A: Because a longer-term consolidation period like now comes hand in hand with sector rotation. The longer the consolidation goes on, the more likely you are to see just about every group getting rough treatment. Given that tech stocks have been so strong, for so long, then they have quite a bit of excess to give up during a sector rotation period.

No doubt this haircut for tech will culminate in an attractive “buy the dip” opportunity for the best names in the group. However, it doesn’t mean that EVERY tech stock will be attractive. It’s still prudent to have an eye towards the strength of their earnings outlook combined with reasonable valuations. Meaning that a stock that is overvalued by 50% and gets sold off by 20% is still quite overvalued and should be avoided.

Q: Does the economic outlook still support a bullish environment? 


During the past month there were some minor reports where results softened a touch. Thus, it was important to see how the vital national reports came out to start October. Gladly the economic report card is very impressive at this stage including a 61.1 reading for ISM Manufacturing on Friday coupled with an even more impressive 66.7 showing for the forward looking New Orders component.

Today we found out that the services sector is even more impressive as ISM Services rang up a 61.9 reading with 63.5 for New Orders. Both of these results were well above expectations.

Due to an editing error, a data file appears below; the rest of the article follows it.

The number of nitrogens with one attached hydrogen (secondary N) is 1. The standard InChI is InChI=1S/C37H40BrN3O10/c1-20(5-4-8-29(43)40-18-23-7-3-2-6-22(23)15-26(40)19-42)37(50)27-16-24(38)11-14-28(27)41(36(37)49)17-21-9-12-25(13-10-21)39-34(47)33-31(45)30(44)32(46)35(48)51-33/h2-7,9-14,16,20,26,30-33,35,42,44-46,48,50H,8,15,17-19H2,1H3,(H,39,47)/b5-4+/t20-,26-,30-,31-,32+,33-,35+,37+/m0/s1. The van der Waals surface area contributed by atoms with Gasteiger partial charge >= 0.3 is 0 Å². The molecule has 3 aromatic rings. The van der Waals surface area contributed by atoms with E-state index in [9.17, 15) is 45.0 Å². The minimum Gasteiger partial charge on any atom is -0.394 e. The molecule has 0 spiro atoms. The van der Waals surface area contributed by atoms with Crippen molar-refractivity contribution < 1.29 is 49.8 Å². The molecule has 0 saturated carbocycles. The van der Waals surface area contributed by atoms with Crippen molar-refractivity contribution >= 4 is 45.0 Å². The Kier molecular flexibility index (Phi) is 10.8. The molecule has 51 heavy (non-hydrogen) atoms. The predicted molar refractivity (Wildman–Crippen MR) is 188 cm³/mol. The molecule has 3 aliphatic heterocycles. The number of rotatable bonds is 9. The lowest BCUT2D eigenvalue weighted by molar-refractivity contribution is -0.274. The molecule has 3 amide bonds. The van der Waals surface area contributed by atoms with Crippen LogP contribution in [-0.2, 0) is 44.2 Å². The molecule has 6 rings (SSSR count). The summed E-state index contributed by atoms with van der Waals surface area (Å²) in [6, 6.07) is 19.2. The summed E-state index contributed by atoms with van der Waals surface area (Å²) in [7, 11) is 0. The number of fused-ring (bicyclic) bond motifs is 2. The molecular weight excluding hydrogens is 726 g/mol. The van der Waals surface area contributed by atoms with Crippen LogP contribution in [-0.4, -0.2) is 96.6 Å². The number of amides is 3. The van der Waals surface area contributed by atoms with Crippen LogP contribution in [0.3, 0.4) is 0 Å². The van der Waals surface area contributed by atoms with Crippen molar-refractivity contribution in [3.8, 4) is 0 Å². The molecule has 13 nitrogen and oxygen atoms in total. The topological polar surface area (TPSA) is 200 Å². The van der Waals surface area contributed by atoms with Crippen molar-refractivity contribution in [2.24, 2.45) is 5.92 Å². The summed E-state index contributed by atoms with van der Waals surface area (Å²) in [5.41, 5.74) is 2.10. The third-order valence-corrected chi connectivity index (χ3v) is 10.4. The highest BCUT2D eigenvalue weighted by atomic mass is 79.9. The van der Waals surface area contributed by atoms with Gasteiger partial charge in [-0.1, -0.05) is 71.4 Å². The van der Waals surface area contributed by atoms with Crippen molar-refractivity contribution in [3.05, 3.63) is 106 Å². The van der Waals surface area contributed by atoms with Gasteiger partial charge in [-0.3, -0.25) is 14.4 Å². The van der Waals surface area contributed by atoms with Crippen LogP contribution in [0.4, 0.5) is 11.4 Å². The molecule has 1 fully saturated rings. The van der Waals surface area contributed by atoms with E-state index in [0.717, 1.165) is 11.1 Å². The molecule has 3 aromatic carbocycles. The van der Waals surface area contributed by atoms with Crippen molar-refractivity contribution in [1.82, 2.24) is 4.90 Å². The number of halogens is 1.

Net-net, when added together, tells you the economy is humming right along and that should show up in the Q3 earnings reports that will start rolling out later this month.

Q: How about the technical picture of the is that holding up? 

A: The last four sessions has put the 100-day moving average under strain. Yet we closed today clinging to the underside of that level.

Here are the updated key technical levels at this time:

4,440 = 50-day moving average

4,351 = 100-day moving average

4,144 = 200-day moving average

Q: Reity, what is your recommended trading plan at this time?

A: The long term outlook remains bullish with this current period being a fairly natural pullback period coupled with ample sector rotation. Thus, it says to keep our bullish bias in place.

Yes, stocks could go lower. And yes, the pullback could last longer. But just as well, it could bounce back with a vengeance at any time ready to make new highs above 4,500.

So unless we see greater concerns about the supply chain and potential negative effects on the economy, then I will keep fully invested expecting the bull market to kick back into gear sometime soon.

Often it is the proof of yet another positive earnings season that acts as a catalyst to remind people of the bullish elements at play. If true, then stocks will likely be heading higher before October comes to a close.

Closing Comments

The recent market sell off is not really based on any great concerns on the economic outlook. Just a natural break after a long bull run.

Simply stated a bull market doesn’t mean that stocks go up and up and up. Instead, it is about their being more up days than down days over time allowing the overall market to pull ahead.

So there will be short spans where the opposite occurs. The natural reaction to that is to rip of a longer bullish winning streak. When that starts is always a mystery. Thus, best to stay firmly long the market awaiting that day so you never miss an ounce of upside.